The rapid emergence of immune-evading viral variants of SARS-CoV-2 calls into question the practicality of a vaccine-only public-health strategy for managing the ongoing COVID-19 pandemic. It has been suggested that widespread vaccination is necessary to prevent the emergence of future immune-evading mutants. Here, we examined that proposition using stochastic computational models of viral transmission and mutation. Specifically, we looked at the likelihood of emergence of immune escape variants requiring multiple mutations and the impact of vaccination on this process. Our results suggest that the transmission rate of intermediate SARS-CoV-2 mutants will impact the rate at which novel immune-evading variants appear. While vaccination can lower the rate at which new variants appear, other interventions that reduce transmission can also have the same effect. Crucially, relying solely on widespread and repeated vaccination (vaccinating the entire population multiple times a year) is not sufficient to prevent the emergence of novel immune-evading strains, if transmission rates remain high within the population. Thus, vaccines alone are incapable of slowing the pace of evolution of immune evasion, and vaccinal protection against severe and fatal outcomes for COVID-19 patients is therefore not assured.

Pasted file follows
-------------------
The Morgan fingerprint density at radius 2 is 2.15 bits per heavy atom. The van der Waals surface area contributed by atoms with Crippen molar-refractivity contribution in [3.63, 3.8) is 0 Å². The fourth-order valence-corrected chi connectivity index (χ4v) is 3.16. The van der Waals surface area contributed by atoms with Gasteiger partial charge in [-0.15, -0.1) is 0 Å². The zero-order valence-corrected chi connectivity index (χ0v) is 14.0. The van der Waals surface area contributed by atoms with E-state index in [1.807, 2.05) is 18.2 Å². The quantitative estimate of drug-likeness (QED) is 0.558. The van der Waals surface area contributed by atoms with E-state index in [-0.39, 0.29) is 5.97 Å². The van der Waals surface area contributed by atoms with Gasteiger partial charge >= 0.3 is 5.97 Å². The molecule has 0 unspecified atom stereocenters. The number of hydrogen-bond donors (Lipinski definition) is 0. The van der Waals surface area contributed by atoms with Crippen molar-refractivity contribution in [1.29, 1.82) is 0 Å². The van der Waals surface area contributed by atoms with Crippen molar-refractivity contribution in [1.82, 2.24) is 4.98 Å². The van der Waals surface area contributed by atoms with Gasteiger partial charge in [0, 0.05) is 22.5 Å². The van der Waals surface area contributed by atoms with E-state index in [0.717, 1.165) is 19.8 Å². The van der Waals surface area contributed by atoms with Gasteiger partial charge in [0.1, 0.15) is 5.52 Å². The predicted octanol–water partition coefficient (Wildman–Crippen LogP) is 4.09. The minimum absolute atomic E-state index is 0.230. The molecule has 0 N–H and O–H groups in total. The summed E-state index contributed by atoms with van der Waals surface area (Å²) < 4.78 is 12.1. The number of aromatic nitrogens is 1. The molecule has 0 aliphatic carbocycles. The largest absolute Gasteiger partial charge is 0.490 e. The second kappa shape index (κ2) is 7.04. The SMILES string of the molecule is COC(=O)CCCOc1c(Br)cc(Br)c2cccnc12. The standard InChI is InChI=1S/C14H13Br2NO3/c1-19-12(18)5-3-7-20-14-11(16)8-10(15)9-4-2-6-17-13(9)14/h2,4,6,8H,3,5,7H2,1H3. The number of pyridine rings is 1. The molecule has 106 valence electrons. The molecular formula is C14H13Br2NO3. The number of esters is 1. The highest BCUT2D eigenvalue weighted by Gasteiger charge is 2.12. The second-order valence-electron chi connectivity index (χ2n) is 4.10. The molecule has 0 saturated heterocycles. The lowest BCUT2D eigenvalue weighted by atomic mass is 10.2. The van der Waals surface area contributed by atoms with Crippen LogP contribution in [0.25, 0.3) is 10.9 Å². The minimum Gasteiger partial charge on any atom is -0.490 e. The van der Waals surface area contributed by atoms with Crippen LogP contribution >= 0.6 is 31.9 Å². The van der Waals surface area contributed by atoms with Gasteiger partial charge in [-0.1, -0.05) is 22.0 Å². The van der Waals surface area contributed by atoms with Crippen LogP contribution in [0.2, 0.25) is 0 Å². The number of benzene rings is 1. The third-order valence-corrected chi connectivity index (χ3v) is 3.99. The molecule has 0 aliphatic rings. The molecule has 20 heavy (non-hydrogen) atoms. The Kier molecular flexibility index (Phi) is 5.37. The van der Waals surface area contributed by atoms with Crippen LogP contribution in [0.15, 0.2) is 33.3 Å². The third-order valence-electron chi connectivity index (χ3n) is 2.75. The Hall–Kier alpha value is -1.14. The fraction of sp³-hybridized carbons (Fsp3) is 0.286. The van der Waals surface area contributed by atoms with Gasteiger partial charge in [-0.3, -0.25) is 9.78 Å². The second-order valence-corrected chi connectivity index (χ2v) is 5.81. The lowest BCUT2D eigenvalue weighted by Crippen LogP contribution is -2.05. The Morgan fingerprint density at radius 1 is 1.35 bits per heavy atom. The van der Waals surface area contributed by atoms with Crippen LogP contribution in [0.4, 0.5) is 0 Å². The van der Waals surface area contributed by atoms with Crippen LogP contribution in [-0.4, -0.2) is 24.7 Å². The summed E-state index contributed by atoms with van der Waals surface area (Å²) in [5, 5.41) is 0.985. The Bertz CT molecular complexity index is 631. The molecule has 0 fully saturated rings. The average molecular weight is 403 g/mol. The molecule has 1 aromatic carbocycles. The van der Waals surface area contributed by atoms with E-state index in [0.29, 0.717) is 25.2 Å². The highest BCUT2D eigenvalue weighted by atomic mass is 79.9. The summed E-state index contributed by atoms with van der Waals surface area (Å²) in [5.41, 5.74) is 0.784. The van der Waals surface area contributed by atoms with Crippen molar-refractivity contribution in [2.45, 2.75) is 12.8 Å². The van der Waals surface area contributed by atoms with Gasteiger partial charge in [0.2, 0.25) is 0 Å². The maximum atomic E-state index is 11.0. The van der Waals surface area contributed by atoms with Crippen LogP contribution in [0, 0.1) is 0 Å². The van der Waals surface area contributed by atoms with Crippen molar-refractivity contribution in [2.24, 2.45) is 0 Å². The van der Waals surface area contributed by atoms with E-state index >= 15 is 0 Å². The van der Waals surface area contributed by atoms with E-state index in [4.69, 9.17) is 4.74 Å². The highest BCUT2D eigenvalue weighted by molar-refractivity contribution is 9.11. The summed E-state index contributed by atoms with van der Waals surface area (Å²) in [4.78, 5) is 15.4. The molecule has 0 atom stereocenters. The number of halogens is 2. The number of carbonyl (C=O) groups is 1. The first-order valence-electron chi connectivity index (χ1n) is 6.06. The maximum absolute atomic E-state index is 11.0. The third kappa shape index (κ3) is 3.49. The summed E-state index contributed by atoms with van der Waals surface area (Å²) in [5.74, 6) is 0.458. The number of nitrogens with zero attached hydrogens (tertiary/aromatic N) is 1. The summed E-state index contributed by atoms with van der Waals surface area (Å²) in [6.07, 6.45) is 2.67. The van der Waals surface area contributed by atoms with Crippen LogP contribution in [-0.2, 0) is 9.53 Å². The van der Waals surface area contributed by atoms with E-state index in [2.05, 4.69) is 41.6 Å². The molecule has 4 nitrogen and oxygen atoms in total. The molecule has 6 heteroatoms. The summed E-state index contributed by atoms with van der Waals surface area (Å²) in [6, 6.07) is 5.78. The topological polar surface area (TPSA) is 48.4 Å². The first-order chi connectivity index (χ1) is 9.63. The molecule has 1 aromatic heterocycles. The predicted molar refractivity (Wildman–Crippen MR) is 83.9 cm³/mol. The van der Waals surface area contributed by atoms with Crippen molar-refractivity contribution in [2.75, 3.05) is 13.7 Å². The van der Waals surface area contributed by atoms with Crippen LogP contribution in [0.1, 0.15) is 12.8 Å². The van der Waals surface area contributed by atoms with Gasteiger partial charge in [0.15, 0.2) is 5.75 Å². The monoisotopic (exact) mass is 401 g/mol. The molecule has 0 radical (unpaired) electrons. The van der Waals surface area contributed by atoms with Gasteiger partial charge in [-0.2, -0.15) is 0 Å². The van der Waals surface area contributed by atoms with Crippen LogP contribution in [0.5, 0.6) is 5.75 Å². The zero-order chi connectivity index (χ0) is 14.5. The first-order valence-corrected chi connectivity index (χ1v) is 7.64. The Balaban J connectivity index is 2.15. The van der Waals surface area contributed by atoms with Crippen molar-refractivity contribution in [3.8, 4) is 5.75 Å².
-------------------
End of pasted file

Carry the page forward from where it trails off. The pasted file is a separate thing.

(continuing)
Keywords: SARS-CoV-2; evolution; immune evasion; mathematical modeling; viral variants.